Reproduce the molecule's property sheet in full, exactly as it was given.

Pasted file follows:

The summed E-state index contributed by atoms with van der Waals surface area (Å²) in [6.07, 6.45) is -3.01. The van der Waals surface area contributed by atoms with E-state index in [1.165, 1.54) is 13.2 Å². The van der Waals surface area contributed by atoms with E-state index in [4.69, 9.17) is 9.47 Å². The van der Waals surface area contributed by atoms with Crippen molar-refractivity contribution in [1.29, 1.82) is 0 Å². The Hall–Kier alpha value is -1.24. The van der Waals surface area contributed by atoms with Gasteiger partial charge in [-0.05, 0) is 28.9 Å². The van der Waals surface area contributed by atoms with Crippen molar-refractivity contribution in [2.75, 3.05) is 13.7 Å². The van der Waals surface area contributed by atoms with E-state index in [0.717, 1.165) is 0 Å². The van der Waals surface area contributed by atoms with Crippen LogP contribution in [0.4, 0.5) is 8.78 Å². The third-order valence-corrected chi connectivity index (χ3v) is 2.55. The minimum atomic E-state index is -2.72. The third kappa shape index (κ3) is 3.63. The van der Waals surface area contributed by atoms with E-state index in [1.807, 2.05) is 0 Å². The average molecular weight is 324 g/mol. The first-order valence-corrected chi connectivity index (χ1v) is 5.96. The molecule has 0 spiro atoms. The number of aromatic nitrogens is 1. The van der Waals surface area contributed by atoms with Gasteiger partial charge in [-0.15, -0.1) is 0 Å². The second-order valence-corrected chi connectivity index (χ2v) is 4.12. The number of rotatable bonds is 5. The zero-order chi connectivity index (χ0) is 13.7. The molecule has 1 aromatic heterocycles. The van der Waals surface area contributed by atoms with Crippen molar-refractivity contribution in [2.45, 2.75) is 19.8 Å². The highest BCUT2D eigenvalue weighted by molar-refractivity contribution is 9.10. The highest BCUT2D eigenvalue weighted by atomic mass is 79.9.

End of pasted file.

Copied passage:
The summed E-state index contributed by atoms with van der Waals surface area (Å²) in [6.07, 6.45) is -3.01. The van der Waals surface area contributed by atoms with E-state index in [1.165, 1.54) is 13.2 Å². The van der Waals surface area contributed by atoms with E-state index in [4.69, 9.17) is 9.47 Å². The van der Waals surface area contributed by atoms with Crippen molar-refractivity contribution in [1.29, 1.82) is 0 Å². The Hall–Kier alpha value is -1.24. The van der Waals surface area contributed by atoms with Gasteiger partial charge in [-0.05, 0) is 28.9 Å². The van der Waals surface area contributed by atoms with Crippen molar-refractivity contribution in [2.75, 3.05) is 13.7 Å². The van der Waals surface area contributed by atoms with E-state index in [0.717, 1.165) is 0 Å². The van der Waals surface area contributed by atoms with Crippen LogP contribution in [0.4, 0.5) is 8.78 Å². The third-order valence-corrected chi connectivity index (χ3v) is 2.55. The minimum atomic E-state index is -2.72. The third kappa shape index (κ3) is 3.63. The van der Waals surface area contributed by atoms with E-state index in [1.807, 2.05) is 0 Å². The average molecular weight is 324 g/mol. The first-order valence-corrected chi connectivity index (χ1v) is 5.96. The molecule has 0 spiro atoms. The number of aromatic nitrogens is 1. The van der Waals surface area contributed by atoms with Gasteiger partial charge in [-0.15, -0.1) is 0 Å². The second-order valence-corrected chi connectivity index (χ2v) is 4.12. The number of rotatable bonds is 5. The zero-order chi connectivity index (χ0) is 13.7. The molecule has 1 aromatic heterocycles. The van der Waals surface area contributed by atoms with Crippen molar-refractivity contribution in [2.45, 2.75) is 19.8 Å². The highest BCUT2D eigenvalue weighted by molar-refractivity contribution is 9.10. The highest BCUT2D eigenvalue weighted by atomic mass is 79.9.